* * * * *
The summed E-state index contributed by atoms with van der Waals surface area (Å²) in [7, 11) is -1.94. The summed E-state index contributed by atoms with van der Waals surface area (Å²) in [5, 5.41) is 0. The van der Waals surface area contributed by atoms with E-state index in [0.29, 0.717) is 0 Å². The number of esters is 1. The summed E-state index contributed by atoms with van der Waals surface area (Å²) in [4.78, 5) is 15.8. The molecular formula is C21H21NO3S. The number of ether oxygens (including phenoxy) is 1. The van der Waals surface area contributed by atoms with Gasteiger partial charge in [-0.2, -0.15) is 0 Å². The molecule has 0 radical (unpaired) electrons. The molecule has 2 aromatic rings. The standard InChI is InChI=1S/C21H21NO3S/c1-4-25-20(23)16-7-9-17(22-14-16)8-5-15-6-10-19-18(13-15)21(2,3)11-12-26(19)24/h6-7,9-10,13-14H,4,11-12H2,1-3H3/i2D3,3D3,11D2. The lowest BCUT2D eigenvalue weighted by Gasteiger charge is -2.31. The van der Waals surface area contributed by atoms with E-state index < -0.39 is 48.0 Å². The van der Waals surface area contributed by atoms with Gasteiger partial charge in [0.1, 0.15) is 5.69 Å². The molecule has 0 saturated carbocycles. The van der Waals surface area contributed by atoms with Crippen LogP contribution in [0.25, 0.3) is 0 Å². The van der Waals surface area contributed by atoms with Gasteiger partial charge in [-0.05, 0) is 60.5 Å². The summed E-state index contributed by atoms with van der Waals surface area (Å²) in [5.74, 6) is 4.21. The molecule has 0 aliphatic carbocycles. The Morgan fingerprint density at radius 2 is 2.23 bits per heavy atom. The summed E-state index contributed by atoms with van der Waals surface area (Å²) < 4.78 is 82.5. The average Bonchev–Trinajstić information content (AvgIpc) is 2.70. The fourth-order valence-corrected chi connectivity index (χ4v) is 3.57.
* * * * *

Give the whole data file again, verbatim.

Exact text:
The summed E-state index contributed by atoms with van der Waals surface area (Å²) in [7, 11) is -1.94. The summed E-state index contributed by atoms with van der Waals surface area (Å²) in [5, 5.41) is 0. The van der Waals surface area contributed by atoms with E-state index in [0.29, 0.717) is 0 Å². The number of esters is 1. The summed E-state index contributed by atoms with van der Waals surface area (Å²) in [4.78, 5) is 15.8. The molecular formula is C21H21NO3S. The number of ether oxygens (including phenoxy) is 1. The van der Waals surface area contributed by atoms with Gasteiger partial charge in [-0.2, -0.15) is 0 Å². The molecule has 0 radical (unpaired) electrons. The molecule has 2 aromatic rings. The standard InChI is InChI=1S/C21H21NO3S/c1-4-25-20(23)16-7-9-17(22-14-16)8-5-15-6-10-19-18(13-15)21(2,3)11-12-26(19)24/h6-7,9-10,13-14H,4,11-12H2,1-3H3/i2D3,3D3,11D2. The lowest BCUT2D eigenvalue weighted by Gasteiger charge is -2.31. The van der Waals surface area contributed by atoms with E-state index < -0.39 is 48.0 Å². The van der Waals surface area contributed by atoms with Gasteiger partial charge in [0.1, 0.15) is 5.69 Å². The molecule has 0 saturated carbocycles. The van der Waals surface area contributed by atoms with Crippen LogP contribution in [0.25, 0.3) is 0 Å². The van der Waals surface area contributed by atoms with Gasteiger partial charge in [-0.05, 0) is 60.5 Å². The summed E-state index contributed by atoms with van der Waals surface area (Å²) in [5.74, 6) is 4.21. The molecule has 0 aliphatic carbocycles. The Morgan fingerprint density at radius 2 is 2.23 bits per heavy atom. The summed E-state index contributed by atoms with van der Waals surface area (Å²) < 4.78 is 82.5. The average Bonchev–Trinajstić information content (AvgIpc) is 2.70. The fourth-order valence-corrected chi connectivity index (χ4v) is 3.57.